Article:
The truth is, a lot of us are not OK.
With death, depression, and uncertainty running rampant through the country, our mental health is fragile and a government-mandated request to stay away from the ones we love isn't making sh*t any easier.
While social distancing has made Sunday brunches and girls nights a thing of the past, checking-in on your homegirls for a weekly FaceTime call might be what you both need to get your spirits all the way together.
And while I think that this is the message that Tia Mowry attempted to relay on social media, unfortunately, it wasn't well received. In a since-deleted tweet she wrote:
"During this pandemic, you really see who your real friends are. Who's checking up on you? Making sure are okay? Remember that when all this is over?"
While Tia's message was well-intended, some users thought that her tweet was insensitive and noted that under our current circumstances, many of our friends may not even be emotionally equipped to communicate with us and tbh, I felt that. Madame Noire reported that one user wrote:
"During this pandemic check on your friends, family, colleagues. Everyone is going through tough times and this is not the time to test who is checking up on you. People are worried about jobs, incomes, kids, health, and least one can do is simply set aside self and check others."
Earlier this month, Tia said that although the social distancing order has really taken a toll on her emotionally, she's coping and staying connected by making FaceTime calls mandatory.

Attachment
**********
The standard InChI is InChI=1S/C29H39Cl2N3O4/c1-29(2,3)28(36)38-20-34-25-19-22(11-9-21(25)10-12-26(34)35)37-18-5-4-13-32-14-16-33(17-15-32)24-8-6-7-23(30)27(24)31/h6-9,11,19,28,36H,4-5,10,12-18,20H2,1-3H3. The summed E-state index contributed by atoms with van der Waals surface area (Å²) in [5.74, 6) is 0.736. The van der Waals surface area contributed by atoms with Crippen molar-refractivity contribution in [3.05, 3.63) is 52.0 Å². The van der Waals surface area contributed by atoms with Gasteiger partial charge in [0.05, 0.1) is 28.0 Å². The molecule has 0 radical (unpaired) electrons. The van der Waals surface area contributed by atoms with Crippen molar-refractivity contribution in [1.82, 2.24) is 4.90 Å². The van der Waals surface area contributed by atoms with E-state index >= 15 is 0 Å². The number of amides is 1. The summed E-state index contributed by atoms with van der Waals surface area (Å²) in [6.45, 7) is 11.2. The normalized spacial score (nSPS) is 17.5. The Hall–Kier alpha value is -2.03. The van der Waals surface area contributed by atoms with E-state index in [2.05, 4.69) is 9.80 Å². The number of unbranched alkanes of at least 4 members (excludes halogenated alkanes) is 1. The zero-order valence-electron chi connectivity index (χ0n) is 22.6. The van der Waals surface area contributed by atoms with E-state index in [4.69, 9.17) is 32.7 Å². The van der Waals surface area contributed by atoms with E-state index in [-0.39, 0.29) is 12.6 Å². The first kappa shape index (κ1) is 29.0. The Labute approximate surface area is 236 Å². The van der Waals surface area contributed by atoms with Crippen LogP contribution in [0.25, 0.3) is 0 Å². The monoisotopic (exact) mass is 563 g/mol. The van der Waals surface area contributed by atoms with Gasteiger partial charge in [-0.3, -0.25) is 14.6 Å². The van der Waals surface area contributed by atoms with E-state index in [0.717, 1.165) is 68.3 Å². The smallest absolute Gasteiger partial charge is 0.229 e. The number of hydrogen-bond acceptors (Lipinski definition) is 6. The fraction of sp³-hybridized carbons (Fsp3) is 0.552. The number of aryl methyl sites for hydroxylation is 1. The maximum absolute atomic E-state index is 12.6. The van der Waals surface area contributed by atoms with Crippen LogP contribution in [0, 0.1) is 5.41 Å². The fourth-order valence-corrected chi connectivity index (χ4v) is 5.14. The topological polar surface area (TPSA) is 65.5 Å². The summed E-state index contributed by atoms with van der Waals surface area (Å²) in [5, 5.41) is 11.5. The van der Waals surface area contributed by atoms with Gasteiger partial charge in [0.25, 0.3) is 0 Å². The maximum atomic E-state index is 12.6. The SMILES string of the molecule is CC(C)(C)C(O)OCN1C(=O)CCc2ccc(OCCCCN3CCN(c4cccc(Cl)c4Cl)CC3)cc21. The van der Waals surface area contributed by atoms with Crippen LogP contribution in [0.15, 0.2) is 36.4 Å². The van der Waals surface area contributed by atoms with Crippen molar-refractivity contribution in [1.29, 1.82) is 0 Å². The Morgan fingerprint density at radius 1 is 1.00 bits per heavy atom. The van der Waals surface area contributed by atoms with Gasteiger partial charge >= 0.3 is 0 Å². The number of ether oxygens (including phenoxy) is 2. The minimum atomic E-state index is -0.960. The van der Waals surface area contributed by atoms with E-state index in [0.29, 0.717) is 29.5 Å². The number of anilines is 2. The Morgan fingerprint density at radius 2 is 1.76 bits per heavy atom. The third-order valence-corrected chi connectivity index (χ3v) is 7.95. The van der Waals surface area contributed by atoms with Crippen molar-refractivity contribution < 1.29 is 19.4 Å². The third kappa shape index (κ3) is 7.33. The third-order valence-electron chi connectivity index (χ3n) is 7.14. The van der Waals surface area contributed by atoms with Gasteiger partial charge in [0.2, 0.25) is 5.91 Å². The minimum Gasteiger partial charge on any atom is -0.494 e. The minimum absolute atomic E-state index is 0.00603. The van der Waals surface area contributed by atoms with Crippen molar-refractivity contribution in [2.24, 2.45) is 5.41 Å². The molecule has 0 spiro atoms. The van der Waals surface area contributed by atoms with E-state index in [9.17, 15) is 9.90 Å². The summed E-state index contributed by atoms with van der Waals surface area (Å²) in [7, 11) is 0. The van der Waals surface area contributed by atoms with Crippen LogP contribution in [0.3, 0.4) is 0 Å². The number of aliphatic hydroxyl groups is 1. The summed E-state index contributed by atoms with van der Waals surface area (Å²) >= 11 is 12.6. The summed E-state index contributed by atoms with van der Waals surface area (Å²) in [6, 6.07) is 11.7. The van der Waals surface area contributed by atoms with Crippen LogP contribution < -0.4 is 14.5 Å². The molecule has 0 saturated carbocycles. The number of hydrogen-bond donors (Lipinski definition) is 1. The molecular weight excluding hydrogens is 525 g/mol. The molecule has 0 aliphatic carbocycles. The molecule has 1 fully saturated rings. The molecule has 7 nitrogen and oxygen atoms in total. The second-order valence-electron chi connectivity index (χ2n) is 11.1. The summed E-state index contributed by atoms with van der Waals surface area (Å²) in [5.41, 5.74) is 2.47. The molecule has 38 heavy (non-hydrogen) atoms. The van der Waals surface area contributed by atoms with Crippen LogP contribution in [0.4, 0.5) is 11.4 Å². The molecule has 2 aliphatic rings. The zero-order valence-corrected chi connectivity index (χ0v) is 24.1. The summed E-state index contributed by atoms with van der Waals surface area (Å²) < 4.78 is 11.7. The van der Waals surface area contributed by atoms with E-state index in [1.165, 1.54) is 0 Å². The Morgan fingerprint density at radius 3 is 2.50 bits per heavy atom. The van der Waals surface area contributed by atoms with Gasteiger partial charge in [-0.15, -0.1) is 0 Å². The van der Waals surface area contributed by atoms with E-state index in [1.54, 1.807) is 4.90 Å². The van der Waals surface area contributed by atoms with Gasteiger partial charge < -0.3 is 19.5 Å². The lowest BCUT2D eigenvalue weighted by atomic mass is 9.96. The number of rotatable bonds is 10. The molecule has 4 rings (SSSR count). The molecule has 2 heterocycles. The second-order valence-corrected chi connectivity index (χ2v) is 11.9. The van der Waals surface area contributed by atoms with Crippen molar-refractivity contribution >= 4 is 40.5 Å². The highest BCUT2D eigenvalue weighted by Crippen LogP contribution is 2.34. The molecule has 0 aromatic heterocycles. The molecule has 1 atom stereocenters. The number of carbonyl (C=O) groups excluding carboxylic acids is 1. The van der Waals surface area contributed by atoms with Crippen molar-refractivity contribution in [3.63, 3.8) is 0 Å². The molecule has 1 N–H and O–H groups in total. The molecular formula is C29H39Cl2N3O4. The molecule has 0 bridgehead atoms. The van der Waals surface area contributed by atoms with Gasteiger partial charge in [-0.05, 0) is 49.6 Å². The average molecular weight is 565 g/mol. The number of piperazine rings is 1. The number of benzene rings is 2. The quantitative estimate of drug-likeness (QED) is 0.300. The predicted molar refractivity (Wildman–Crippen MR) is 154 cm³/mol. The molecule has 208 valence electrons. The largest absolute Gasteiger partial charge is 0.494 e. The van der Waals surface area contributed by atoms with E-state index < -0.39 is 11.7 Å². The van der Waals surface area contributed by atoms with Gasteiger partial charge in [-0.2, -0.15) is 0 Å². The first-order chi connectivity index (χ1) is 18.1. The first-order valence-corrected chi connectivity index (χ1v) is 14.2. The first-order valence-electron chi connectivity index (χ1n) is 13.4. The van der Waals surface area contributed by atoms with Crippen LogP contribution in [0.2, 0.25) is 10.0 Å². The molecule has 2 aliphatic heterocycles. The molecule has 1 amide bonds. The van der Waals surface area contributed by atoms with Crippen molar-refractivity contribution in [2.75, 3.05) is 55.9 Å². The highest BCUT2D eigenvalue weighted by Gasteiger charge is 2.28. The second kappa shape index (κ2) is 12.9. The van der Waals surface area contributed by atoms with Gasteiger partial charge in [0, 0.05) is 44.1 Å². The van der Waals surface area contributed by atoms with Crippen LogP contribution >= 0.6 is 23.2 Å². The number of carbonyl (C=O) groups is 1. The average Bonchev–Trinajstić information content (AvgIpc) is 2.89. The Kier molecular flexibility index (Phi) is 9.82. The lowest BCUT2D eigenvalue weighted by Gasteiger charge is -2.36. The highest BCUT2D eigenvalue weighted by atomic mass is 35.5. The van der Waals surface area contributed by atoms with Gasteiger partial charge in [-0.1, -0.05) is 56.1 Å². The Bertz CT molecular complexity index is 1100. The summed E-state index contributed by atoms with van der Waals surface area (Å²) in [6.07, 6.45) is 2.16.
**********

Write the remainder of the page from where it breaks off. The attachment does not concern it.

"Of course, I get to see my family, my husband and my children but—oh no, I'm about to cry. But not being able to see my dad, my brothers and my sister has been pretty hard because we're all pretty close. But we handle it pretty well with FaceTiming each other."
During this time, it's important to feel loved, but it's even more important to share love and Tia stressed the importance of checking-in with the ones you love, even if it's just to see what they cooked for dinner:
"It's crazy how we're getting excited about the simple things, like, 'Look what I made for dinner. I'm constantly checking up on [my brother's] well being, like, 'How are you doing emotionally?' Especially with my dad and my mom because they're older."
This time may or may not show us who are real friends are, but it is an excellent opportunity to be a real friend.
Featured image by Instagram/@tiamowry.